Kaw Nation Judicial Branch
Kaw Nation is a federally-recognized Indian tribe, organized pursuant to the Oklahoma Indian Welfare Act of 1936, ch. 831, 49 Stat. 1967, codified in 25 U.S.C. 501 er seq., and operating under a constitution adopted by the Nation and approved by Interior on Aug. 4, 1990. Under the new Ratified Constitution – August, 2011, the Tribe has two legislative bodies: a seven-member Tribal Council and a General Council composed of all adult tribal members. The Tribal Council is empowered to act by majority vote. The constitution also provides for a judicial branch, composed of a Supreme Court consisting of three justices, and such inferior courts as may be established by tribal law. The constitution provides that justices of the Kaw Supreme Court and judges of the inferior courts are selected by the Tribal Council and confirmed by the General Council. At the time the Tribe’s constitution was approved, the Kaw Nation did not have an operating court system, and judicial power was then vested in the Interior Department, Bureau of Indian Affairs (BIA) Court of Indian Offenses. The Kaw Nation’s court system was established in 1991. On April 9, 1992, the Kaw Nation Tribal District and Supreme Courts had a Court dedication, blessing and swearing in of Chief Justice, District Court Judges and Supreme Court Justices.
The Kaw Nation Court System is located inside the tribal headquarters at 698 Grandview Drive, Kaw City, Okla. Business hours are from 8 a.m. to 4 p.m. Monday through Friday.
Article VIII: Judiciary
Section 1. Establishment & Authority
The judicial power of the Kaw Nation shall be vested in one Supreme Court consisting of three (3) Justices and such inferior courts as may be established by tribal law.
Section 2. Jurisdiction
The Courts of the Kaw Nation shall be courts of general jurisdiction and shall further have jurisdiction in all cases arising under the Constitution, laws, and treaties of the Kaw Nation. The Supreme Court shall have original jurisdiction in such cases as may be provided by law, and shall have appellate jurisdiction in all other cases.
Section 3. Qualifications
All Justices, Judges, and Magistrates shall be members in good standing of the bar of the Supreme Court of the United States, or of any United States Court of Appeals, or of any District Court of the United States, or members in good standing of the bar of the highest court of any state of the United States and need not be a citizen of the Kaw Nation.
Section 4. Selection of Judicial Officers
A. The Justices of the Supreme Court and Judges of inferior courts shall be selected by the Tribal Council and confirmed individually by the General Council. Magistrates of inferior courts shall be appointed by the Tribal Council and confirmed individually by the General Council for a term of two (2) years, and shall undertake such judicial functions as the Supreme Court may by rule provide.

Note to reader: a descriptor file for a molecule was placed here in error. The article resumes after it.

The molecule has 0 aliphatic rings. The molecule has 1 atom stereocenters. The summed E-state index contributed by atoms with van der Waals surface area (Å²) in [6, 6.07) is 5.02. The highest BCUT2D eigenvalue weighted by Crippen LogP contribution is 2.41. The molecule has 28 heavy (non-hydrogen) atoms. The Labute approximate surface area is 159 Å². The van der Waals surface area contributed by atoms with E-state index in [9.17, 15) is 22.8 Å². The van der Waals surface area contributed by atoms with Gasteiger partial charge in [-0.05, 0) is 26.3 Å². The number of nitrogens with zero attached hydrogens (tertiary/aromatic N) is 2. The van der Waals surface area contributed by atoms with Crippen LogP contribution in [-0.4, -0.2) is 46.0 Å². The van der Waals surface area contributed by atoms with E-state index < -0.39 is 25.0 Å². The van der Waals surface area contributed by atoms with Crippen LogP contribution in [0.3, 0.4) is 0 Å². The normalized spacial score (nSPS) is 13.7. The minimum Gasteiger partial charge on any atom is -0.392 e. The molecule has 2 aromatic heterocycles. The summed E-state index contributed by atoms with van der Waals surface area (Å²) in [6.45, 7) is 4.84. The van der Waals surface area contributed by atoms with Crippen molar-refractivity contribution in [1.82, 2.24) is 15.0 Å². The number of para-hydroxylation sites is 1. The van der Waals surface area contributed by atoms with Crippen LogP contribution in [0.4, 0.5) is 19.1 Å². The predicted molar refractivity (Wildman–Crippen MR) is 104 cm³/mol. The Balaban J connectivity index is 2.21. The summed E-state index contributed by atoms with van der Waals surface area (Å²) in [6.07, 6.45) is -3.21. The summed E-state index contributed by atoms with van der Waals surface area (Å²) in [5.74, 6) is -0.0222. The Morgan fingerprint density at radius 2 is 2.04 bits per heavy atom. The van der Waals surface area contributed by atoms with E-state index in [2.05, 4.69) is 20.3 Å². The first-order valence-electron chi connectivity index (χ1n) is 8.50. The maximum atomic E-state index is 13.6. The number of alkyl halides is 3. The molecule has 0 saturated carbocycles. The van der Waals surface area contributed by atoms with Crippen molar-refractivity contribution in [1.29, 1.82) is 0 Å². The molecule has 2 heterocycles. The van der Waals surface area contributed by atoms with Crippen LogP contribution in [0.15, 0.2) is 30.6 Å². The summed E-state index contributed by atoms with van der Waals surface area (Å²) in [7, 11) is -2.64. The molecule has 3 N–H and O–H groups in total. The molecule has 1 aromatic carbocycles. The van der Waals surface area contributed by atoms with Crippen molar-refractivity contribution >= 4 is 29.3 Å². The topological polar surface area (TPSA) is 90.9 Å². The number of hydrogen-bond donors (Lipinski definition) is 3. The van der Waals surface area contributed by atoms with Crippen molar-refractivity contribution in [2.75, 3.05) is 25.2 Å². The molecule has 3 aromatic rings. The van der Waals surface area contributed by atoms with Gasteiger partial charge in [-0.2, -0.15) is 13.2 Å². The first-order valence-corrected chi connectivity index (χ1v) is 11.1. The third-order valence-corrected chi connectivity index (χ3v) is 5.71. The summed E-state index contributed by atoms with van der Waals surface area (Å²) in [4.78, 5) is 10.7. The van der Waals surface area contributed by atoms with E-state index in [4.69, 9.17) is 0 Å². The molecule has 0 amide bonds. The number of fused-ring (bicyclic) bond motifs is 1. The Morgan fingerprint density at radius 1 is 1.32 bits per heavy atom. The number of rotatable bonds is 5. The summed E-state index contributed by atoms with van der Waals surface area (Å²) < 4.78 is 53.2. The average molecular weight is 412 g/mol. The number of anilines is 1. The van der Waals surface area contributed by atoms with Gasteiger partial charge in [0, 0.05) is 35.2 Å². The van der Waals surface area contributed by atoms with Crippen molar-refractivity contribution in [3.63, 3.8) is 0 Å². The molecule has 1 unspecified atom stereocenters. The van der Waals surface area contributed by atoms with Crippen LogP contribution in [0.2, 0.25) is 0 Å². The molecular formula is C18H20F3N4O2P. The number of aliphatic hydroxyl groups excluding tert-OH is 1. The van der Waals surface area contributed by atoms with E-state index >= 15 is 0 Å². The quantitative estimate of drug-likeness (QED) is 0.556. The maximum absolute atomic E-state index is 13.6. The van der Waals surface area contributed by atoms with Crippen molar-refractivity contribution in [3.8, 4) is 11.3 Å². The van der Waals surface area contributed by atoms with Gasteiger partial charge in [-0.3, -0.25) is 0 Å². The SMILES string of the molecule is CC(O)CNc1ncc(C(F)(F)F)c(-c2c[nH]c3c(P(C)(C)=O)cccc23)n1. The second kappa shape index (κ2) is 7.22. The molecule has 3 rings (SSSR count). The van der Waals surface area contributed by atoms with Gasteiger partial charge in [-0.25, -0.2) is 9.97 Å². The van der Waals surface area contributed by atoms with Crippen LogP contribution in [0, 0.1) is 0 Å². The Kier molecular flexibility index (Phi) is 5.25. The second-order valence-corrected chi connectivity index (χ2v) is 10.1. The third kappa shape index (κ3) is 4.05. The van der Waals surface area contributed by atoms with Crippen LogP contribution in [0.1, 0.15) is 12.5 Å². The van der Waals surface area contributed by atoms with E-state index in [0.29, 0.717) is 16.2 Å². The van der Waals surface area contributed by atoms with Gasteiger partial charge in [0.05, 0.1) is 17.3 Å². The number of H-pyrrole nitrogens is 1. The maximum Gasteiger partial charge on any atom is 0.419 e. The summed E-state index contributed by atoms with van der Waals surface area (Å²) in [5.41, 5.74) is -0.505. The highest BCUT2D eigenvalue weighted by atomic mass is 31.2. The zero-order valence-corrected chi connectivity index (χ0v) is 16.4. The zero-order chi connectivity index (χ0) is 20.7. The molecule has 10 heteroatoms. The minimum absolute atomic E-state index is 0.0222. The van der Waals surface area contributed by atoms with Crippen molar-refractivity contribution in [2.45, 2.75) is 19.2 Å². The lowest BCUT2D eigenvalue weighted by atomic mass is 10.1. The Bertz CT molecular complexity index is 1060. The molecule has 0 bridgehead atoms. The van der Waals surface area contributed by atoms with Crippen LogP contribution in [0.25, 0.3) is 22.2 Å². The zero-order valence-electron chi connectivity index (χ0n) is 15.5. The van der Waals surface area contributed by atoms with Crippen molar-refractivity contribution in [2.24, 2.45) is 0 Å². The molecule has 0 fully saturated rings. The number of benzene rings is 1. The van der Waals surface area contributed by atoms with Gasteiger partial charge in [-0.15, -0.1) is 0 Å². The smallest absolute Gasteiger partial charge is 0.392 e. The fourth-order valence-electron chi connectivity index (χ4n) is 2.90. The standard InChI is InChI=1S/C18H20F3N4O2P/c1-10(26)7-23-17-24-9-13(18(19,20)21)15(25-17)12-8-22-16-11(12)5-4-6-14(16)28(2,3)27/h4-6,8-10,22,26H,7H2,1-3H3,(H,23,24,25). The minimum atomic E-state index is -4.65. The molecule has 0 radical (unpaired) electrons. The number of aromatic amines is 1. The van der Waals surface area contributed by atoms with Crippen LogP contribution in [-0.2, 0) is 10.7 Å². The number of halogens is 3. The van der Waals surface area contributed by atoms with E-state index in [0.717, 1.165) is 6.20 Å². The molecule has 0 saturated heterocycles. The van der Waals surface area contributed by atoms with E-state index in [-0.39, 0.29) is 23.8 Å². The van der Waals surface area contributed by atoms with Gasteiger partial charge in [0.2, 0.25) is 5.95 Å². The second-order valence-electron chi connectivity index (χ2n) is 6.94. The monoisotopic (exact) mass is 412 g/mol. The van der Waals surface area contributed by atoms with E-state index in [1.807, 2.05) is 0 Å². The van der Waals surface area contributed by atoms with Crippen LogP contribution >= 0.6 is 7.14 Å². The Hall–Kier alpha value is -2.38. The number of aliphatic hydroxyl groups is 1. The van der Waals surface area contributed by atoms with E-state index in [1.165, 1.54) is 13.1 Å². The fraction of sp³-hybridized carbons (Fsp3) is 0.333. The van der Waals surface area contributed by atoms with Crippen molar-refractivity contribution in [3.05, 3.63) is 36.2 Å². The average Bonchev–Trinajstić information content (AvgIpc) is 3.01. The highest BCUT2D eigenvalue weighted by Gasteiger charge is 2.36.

B. Justices and Judges may be appointed by the Supreme Court to hear a specific case in which the regular Justices or Judges are otherwise disqualified under rules established by the Supreme Court.
C. All regular appointments shall occur in odd numbered years. A vacancy in a judicial office shall be filled in the same manner as a regular appointment with the replacement to serve the balance of the term of the vacated officer. Any Justice or Judge in office at ratification of this Constitution whose term ends in an even year shall have his or her term extended by one (1) year to meet this requirement. All future Justices or Judges shall serve in accordance with Section 5 of this article.
Section 5. Term of Office
The Justices and Judges of the Kaw Nation shall serve four (4) year terms beginning at the date of their confirmation in office and until their successor shall be duly confirmed and installed. At the expiration of his or her term of office, each Justice or Judge shall, at his or her option, be considered by the General Council for reconfirmation to a new term of office.
Section 6. Removal
Justices, Judges, and Magistrates of the Kaw Nation may be removed from office only by a majority of the other active Justices and Judges sitting together upon a showing of habitual neglect of the duties of office, oppression in office for personal gain or advantage, or conviction of, or plea of guilty or nolo contendere to, a felony or other crime involving moral turpitude. In no case may a judicial officer be removed from office because of his or her decision or vote in any case before the court.
Section 7. Judicial Review
The courts are hereby specifically authorized to review, in any case properly before them, the actions of the General Council, Tribal Council, or any officers, agents, or employees of the government of the Kaw Nation to determine whether those actions are prohibited by Federal law, this Constitution, or the laws of the Kaw Nation. If the action complained of is outside the authority of the entity that acted, or if proper authority is being exercised in a prohibited manner, the court may enter an injunction or other equitable relief or declare the action unconstitutional, illegal or void as justice may require.